Slow and steady wins the race seems to be the mantra of the management team at Cheshire-based Jake's Wayback Burgers.
The burger joint chain has recently opened its 52nd store, with 100 more stores already sold to franchisees. That includes five new restaurants in Connecticut — in Avon, Waterbury, Stamford, Danbury and Norwalk. Other local Jake's locations are in West Hartford, East Windsor, Torrington, Meriden, Orange, Rocky Hill, Hamden and Stratford.
"The growth has been pretty brisk in this economy," said Bill Chemero, Jake's executive vice president. "We've done it in single-store scenarios, where they only buy one at a time, but we've recently rolled out a three-store package, where if someone is qualified, they can buy three at once."
Chemero said Jake's management representatives recently came back from a multi-unit franchise show in Las Vegas, where there was lots of enthusiasm from prospective buyers.
"We got a lot of activity and a lot of interest from people who own multiple concepts and multiple units in those concepts," Chemero said. "The goal is to advertise and attract the multi-unit operator."
Chemero said many burger concept chains are only looking for multi-unit operators.
"But we built the company on one-store operators," he said. "Our idea was to let the good franchisees buy more stores as needed. We want to see how they do before they buy a whole area."
The restaurant has used the slower one-store owner approach for more steady growth.
"If you sell five stores (to one owner) and you give them five years (to be successful), you're putting your growth on hold for that period of time, whereas if you sell five stores to five individual owners, they all open at the same time," he said.
Jake's expects the new Avon and Stamford locations to open in the fourth quarter of this year, and Norwalk and Waterbury to open in the first quarter of 2013. Each restaurant hires about 25 people for the initial 90 days, and then reduces staff to about 12 to 15 per store.
As similar chains like 'Five Guys Burgers and Fries' grow, and others, like West Harford's BGR: The Burger Joint have shut down, Chemero said there's no reason to worry there's saturation in the burger restaurant market.
"One of the reasons why we're going to withstand all of this influx of burger joints is because we have a lot of options these other burger joints don't have," he said. "Our philosophy has been, if you love our products and you love our service, there's a good chance we might get you in a couple of times a week for different menu items."
Jake's offers an expanded menu that goes beyond just burgers. There are turkey burgers, hot dogs, chicken, fish sandwiches (during Lent), fresh salads, a variety of fries and house-made chips.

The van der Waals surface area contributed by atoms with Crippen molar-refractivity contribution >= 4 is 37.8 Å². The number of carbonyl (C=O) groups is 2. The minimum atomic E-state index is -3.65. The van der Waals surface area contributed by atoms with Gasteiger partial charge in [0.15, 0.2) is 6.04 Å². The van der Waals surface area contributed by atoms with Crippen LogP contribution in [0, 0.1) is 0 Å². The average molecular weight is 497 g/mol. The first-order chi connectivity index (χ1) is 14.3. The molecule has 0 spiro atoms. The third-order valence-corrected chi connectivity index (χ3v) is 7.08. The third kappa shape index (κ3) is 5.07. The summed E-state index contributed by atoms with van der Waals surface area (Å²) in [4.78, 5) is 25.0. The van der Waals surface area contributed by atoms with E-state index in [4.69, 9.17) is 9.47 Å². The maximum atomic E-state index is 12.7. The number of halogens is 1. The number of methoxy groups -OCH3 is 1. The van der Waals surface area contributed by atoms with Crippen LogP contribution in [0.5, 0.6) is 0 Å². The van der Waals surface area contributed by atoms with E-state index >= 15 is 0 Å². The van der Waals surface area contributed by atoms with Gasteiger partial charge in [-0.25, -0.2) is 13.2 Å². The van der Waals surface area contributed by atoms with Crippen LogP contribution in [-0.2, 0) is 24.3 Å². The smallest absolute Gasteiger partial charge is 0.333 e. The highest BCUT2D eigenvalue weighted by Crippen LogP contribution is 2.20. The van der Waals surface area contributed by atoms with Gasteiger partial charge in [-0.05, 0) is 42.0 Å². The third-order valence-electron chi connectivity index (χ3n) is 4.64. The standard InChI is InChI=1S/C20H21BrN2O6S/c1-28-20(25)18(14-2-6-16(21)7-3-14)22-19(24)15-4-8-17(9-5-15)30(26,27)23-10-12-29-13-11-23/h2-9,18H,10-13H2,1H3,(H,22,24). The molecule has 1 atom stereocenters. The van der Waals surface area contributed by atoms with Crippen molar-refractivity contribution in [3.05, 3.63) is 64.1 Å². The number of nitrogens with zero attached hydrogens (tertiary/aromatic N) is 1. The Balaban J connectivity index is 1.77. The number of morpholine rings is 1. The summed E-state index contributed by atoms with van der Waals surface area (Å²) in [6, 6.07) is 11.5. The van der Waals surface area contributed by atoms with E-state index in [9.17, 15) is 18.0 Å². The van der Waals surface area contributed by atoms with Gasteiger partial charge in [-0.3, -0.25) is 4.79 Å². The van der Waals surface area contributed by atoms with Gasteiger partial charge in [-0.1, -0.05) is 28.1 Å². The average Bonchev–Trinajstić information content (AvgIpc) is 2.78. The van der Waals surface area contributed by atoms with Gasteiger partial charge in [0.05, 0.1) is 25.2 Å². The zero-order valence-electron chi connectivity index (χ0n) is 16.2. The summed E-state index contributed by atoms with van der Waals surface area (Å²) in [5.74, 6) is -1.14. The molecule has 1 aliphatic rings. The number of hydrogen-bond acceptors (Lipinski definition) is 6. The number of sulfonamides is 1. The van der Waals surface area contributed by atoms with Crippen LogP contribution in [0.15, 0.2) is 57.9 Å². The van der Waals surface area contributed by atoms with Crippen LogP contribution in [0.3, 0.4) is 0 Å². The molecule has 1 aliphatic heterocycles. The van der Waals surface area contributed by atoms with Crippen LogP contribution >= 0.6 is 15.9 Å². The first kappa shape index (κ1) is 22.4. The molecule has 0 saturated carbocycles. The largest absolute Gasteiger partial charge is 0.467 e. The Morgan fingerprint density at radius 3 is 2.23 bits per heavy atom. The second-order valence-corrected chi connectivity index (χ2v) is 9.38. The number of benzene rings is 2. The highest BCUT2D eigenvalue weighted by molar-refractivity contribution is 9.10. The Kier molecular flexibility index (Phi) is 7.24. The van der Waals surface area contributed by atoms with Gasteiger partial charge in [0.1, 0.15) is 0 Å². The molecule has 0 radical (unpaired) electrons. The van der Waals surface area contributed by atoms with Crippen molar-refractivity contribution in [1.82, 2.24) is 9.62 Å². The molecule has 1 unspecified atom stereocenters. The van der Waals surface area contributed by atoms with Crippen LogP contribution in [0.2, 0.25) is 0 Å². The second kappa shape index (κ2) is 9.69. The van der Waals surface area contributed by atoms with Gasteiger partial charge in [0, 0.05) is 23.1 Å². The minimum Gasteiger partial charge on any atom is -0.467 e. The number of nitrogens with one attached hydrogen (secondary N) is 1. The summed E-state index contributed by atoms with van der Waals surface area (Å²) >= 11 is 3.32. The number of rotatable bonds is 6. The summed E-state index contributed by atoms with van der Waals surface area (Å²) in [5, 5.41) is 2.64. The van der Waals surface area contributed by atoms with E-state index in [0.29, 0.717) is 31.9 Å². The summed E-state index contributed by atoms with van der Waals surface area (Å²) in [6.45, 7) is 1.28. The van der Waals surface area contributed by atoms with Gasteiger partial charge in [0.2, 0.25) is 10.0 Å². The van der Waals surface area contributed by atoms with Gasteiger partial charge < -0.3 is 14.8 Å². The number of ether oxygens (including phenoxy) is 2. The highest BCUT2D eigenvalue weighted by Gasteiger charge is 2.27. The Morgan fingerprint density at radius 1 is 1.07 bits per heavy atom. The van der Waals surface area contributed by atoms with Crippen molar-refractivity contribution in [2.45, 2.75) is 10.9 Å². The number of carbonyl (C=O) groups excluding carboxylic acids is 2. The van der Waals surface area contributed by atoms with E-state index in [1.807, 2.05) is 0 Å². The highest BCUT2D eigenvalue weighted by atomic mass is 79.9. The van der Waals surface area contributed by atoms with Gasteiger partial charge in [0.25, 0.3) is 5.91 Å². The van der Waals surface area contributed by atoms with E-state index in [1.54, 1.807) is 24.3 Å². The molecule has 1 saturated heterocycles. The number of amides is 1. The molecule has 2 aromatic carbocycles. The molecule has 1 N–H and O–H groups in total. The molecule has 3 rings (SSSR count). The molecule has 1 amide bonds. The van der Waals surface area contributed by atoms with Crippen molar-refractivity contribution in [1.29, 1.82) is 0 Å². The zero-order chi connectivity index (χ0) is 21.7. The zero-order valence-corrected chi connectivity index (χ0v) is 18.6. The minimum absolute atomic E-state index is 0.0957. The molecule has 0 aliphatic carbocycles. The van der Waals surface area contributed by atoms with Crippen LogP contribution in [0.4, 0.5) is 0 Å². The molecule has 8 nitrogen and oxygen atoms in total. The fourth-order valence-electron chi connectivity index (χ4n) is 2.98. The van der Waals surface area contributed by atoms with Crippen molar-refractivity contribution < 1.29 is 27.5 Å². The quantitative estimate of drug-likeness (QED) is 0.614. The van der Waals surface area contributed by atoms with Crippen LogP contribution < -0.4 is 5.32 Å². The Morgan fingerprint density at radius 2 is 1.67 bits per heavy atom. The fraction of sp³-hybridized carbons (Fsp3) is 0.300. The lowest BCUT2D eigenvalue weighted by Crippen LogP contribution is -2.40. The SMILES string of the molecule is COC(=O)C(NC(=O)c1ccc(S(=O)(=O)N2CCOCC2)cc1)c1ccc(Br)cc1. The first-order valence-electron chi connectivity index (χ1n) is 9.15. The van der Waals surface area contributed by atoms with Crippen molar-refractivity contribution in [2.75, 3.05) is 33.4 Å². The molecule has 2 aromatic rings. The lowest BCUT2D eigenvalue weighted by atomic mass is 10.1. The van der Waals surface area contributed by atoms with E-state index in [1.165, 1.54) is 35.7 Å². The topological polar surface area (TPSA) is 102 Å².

"We're really known for our burgers and our milkshakes, which are made fresh with milk and proprietary ice cream," Chemero said.
The chain is always looking for new items to introduce as well. In October, sliders, or small burgers, will be added as a featured item. The sliders will be introduced as Jake's 'Burger of the Month.' The 'Burger of the Month' and the 'Milkshake of the Month' have proven a popular way to get customers engaged in the menu.
"It's kind of a game we play with the consumer: 'Hey, wait till you see next month's burger,' " Chemero said. "Lots of our current customers always want to know what the next burger is going to be."
With unusual milkshake offerings like peach and chocolate mint, customers keep coming back for more.
Jake's also had a Facebook contest to create a burger, in which customers sent in recipes for their idea of a perfect burger. The 'Mustang,' which includes smoked apple-wood bacon, Wisconsin cheddar cheese and barbecue sauce, won out, and will be on the menu in September.
David Cadden, professor of Management at the Quinnipiac University School of Business and co-author of the book Small Business Management in the 21st Century, said Jake's has wisely toned down what was initially a more aggressive expansion plan.
"I think the rate they're growing at is commensurate with the market, and I wouldn't be surprised if they would be able to expand at a faster rate in the upcoming years," Cadden said.
Cadden said he likes several elements of the franchise design, including the Burger of the Month and Milkshake of the Month concepts.
"I think they're being a little more proactive in trying to get customers in as co-creators," he said. "I think that, and the décor, which I think distinguishes them, provides them with a nice opportunity for growth."
Cadden points out how Jake's tailors its products to local tastes, such as putting cole slaw on hot dogs in North Carolina.
Chemero said the number one source of new franchisee prospects is customers who simply love the product. "If I look at 18 (stores) sold this year, I think nine of (the franchisees) have eaten in our stores and said, 'I want to get one of these,' " he said. "That's pretty strong validation."
Jake's objective is to sell 300 stores by the end of 2013.
Chemero said it should be easier than it sounds. "It's easier than the first 100, where people say, 'Who are you?' " he said. "You have to brand your concept."
The chain is expanding beyond the east coast; Jake's Wayback Burgers restaurants are now found in 18 states.
Cadden said he is optimistic about Jake's future.
"I think their plans are totally feasible," he said. "It's not a growth rate that puts them in jeopardy in some point in the future."